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Validation is determined by function...

Posted 06-25-2009 at 01:57 PM by Shingoshi
Updated 06-25-2009 at 03:07 PM by Shingoshi

The question of concepts often arises, "what makes this thing valid? And in answering that question, we are most often divided into two distinct groups of reasoning. And I'm guessing by how we individually choose to answer that question, our reason for asking is revealed as much if not more than our desire to have the answer.

These are the two distinct positions of reasoning which will likely never find commonality:
1.) Validity derived from Conformance
2.) Validity derived from Performance

The basic question becomes, "what's your objective? Do you want a result that is approved? Or do you want a result that works? If your goal is always to have the approval of the establishment, you will seldom concede approval of what works, if it violates what's accepted. This is especially problematic. Since the establishment of traditional thinking is seldom if ever capable of making the kinds of radical changes to adapt to evolving circumstances (technology in particular).

There are two basic facts here that must be recognized:
1.) Conformance is subjective
2.) Performance is objective

The problem with subjectivity, is that it is almost always vague and arbitrarily defined.
Quote:
subjectivity
n : judgment based on individual personal impressions and feelings and opinions rather than external facts [syn: subjectiveness]
The result of objectivity, is that it is precisely defined. Ultimately it comes down to what works, not what's approved.
Quote:
objectivity
n : judgment based on observable phenomena and uninfluenced by emotions or personal prejudices [syn: objectiveness]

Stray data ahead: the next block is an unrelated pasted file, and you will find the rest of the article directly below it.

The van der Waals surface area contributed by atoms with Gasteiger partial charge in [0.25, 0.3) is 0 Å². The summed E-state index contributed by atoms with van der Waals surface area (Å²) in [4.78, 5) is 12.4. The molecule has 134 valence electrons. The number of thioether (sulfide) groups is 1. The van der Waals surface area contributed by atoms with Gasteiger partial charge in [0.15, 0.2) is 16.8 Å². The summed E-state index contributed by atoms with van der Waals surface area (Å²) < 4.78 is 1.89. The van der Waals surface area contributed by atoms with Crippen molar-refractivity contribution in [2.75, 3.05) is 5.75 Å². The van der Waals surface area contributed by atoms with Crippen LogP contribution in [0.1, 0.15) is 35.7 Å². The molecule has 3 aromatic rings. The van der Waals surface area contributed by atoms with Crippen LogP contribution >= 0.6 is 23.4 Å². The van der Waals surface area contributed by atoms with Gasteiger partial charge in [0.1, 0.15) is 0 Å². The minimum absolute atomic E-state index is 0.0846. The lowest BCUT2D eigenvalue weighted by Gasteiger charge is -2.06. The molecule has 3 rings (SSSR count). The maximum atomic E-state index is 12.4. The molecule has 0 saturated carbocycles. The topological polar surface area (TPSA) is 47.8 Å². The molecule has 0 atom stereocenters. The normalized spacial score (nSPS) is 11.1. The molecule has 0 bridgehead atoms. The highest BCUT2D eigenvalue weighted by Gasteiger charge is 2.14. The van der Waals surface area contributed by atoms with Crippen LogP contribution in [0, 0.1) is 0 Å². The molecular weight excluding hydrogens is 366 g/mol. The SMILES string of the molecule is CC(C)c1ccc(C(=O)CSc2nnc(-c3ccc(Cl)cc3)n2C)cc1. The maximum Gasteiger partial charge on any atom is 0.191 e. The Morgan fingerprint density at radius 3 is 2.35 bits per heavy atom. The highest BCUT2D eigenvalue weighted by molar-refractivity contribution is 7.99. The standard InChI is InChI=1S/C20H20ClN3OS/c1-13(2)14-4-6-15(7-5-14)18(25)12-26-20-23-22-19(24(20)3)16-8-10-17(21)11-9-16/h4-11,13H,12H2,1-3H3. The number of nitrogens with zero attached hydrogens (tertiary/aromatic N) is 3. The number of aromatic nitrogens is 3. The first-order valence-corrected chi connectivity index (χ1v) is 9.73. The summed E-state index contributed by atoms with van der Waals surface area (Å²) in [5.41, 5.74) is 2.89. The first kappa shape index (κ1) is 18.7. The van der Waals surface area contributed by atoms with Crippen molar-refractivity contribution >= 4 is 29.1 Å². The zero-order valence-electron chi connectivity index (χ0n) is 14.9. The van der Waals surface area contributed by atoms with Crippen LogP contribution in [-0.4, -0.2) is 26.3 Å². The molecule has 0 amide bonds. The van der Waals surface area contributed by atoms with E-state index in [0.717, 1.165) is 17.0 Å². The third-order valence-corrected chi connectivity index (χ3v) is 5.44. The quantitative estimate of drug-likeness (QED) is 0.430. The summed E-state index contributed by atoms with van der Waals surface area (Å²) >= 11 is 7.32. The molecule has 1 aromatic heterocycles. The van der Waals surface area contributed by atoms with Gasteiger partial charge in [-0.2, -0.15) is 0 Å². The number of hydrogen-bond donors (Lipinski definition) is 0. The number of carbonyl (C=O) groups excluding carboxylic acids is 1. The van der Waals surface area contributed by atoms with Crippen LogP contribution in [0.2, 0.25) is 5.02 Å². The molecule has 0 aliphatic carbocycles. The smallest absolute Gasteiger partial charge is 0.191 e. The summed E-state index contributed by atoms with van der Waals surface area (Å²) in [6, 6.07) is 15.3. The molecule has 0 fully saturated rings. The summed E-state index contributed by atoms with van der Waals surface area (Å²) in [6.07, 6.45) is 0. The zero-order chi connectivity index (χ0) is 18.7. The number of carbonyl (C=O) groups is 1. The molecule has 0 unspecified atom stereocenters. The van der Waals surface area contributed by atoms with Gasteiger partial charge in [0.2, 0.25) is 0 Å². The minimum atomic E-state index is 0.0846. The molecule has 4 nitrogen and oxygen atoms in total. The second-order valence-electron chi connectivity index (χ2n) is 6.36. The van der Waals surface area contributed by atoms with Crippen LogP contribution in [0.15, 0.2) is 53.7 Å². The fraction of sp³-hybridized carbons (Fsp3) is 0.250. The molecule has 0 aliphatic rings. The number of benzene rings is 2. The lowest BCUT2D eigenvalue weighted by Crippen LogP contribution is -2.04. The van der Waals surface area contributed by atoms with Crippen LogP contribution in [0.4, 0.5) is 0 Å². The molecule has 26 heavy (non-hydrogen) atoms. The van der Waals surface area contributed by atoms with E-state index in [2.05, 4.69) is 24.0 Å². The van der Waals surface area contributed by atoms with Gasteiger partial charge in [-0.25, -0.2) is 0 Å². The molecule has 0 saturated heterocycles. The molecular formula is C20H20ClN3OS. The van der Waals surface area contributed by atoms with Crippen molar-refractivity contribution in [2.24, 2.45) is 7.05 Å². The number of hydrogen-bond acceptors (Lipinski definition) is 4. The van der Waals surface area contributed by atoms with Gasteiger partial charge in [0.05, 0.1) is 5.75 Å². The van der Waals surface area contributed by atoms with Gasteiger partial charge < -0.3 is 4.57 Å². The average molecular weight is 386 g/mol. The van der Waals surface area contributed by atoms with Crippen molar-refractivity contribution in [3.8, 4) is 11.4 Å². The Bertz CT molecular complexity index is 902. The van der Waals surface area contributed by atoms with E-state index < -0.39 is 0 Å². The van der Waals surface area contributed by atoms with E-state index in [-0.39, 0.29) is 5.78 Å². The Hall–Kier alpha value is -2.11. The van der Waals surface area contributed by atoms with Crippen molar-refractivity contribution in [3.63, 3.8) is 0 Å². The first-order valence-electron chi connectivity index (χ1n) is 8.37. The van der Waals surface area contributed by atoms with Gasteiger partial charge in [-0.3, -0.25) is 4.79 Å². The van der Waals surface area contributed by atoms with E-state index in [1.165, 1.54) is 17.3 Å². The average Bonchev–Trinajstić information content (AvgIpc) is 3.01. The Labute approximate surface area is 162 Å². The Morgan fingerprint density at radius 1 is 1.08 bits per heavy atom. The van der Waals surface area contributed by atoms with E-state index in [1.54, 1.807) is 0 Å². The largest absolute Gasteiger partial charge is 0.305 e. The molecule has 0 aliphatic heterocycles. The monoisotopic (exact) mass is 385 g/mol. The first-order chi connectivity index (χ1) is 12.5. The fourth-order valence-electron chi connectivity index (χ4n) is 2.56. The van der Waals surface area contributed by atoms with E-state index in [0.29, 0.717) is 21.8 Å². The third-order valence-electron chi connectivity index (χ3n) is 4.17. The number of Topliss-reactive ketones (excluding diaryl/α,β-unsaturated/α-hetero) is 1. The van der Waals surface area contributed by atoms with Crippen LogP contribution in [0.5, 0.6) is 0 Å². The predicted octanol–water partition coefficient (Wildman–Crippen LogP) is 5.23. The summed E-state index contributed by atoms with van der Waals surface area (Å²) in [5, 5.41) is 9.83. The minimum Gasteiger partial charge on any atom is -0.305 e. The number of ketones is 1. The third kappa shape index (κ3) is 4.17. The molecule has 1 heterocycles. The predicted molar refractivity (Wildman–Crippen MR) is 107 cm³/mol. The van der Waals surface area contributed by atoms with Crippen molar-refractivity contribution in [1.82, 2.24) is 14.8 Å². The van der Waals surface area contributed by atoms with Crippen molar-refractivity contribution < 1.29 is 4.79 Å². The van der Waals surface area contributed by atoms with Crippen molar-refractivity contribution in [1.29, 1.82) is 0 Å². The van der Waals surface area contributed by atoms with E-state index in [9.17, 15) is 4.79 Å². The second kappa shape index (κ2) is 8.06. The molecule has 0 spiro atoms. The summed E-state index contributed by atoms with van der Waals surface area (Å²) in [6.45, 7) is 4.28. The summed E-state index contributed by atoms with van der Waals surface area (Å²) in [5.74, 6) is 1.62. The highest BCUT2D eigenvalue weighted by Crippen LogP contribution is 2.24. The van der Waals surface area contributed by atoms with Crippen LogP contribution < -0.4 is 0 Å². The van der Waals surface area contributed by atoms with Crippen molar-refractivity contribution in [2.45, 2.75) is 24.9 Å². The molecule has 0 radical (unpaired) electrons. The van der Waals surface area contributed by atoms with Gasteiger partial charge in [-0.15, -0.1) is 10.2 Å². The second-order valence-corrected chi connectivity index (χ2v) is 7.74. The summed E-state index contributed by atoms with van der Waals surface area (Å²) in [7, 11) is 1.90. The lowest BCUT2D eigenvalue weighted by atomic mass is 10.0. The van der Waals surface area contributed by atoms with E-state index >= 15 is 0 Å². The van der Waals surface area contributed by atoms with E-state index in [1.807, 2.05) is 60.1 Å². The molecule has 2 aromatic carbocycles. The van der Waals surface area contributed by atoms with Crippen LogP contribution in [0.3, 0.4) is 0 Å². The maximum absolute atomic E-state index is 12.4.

It should be noted from the comments above, that any group can take on the role of personhood. When a group is comprised of individuals who maintain a single set of characteristics as their collective identity, the group functions as a person. They will have established a corporate identity. And those groups which hold objectivity as their highest concern, are the best positioned to change in the face of necessity.

So let me make a blunt and possibly radical statement.
Anything that doesn't work, isn't valid. But in reality, there's nothing radical about it. Anything that works better than what worked before, should be afforded an even greater validity. If you have a choice between two paths, the shortest one to the goal, is most likely to be the best. If your course of action presents an obstruction to reaching the goal, a different course of action needs to be considered and quickly implemented. And I'm not discussing issues which are governed by morality or ethics. I'm talking only about the selection of tools, and how they're used. Because it is not immoral or unethical to act in rejection of tradition.

In any consideration of any goal, we must precisely define our expected outcome. If we don't do that, we will never know if we have succeeded. The goal must be defined. Limiting ourselves to traditional thinking, only ensures that we will be no more successful than tradition. And if tradition was working, we wouldn't have need for another solution. And when given a choice between a working solution and one that's more efficient, efficiency should be the objective.

Determining the best course of action with the least effort involved, is the most efficient solution that can be obtained. And the highest efficiency, has the highest validity.

You can simply be right (and work), or simply be accepted (and not). The choice is yours.

Shingoshi
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Comments

  1. Old Comment
    I think one of the best ways to determine the character of a group, is whether it is isolationist or not. If you find yourself confronted with a wall of "appropriate channels", you're facing an entrenched form of conformity. Objectivity seeks the most channels it can possibly take to a path of better solutions. The more a group defines what are appropriate channels, the less concerned it is with success and meeting goals.

    Conformity is by nature isolationist. Isolationism is a form of corporate restriction. It is exclusionary at it's core, and ultimately determines the ability of any group to survive.

    Objectivism is for the thoughtful. It is maintained by those who desire nothing less than to be always informed. Because with the lack of information comes a lack of options. And the fewer your options, the fewer your chances are to succeed.

    Shingoshi
    Posted 06-25-2009 at 03:31 PM by Shingoshi Shingoshi is offline
 

  



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